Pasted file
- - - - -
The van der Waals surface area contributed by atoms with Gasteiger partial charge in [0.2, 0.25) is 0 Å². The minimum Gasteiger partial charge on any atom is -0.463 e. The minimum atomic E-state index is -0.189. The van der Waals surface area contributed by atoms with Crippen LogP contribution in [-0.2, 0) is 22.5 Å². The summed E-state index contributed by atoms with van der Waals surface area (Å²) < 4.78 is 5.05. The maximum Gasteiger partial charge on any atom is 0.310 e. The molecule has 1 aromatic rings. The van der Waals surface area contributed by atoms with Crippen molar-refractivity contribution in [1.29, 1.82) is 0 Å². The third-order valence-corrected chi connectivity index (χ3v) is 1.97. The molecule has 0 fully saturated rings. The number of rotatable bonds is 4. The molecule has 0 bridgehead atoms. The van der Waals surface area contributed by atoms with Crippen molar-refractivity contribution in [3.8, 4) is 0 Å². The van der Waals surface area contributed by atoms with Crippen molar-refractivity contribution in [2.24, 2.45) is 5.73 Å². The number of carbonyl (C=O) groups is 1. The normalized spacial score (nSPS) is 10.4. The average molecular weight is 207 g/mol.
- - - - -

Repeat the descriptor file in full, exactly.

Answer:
The van der Waals surface area contributed by atoms with Gasteiger partial charge in [0.2, 0.25) is 0 Å². The minimum Gasteiger partial charge on any atom is -0.463 e. The minimum atomic E-state index is -0.189. The van der Waals surface area contributed by atoms with Crippen LogP contribution in [-0.2, 0) is 22.5 Å². The summed E-state index contributed by atoms with van der Waals surface area (Å²) < 4.78 is 5.05. The maximum Gasteiger partial charge on any atom is 0.310 e. The molecule has 1 aromatic rings. The van der Waals surface area contributed by atoms with Crippen molar-refractivity contribution in [1.29, 1.82) is 0 Å². The third-order valence-corrected chi connectivity index (χ3v) is 1.97. The molecule has 0 fully saturated rings. The number of rotatable bonds is 4. The molecule has 0 bridgehead atoms. The van der Waals surface area contributed by atoms with Crippen molar-refractivity contribution in [3.8, 4) is 0 Å². The van der Waals surface area contributed by atoms with Crippen molar-refractivity contribution in [2.24, 2.45) is 5.73 Å². The number of carbonyl (C=O) groups is 1. The normalized spacial score (nSPS) is 10.4. The average molecular weight is 207 g/mol.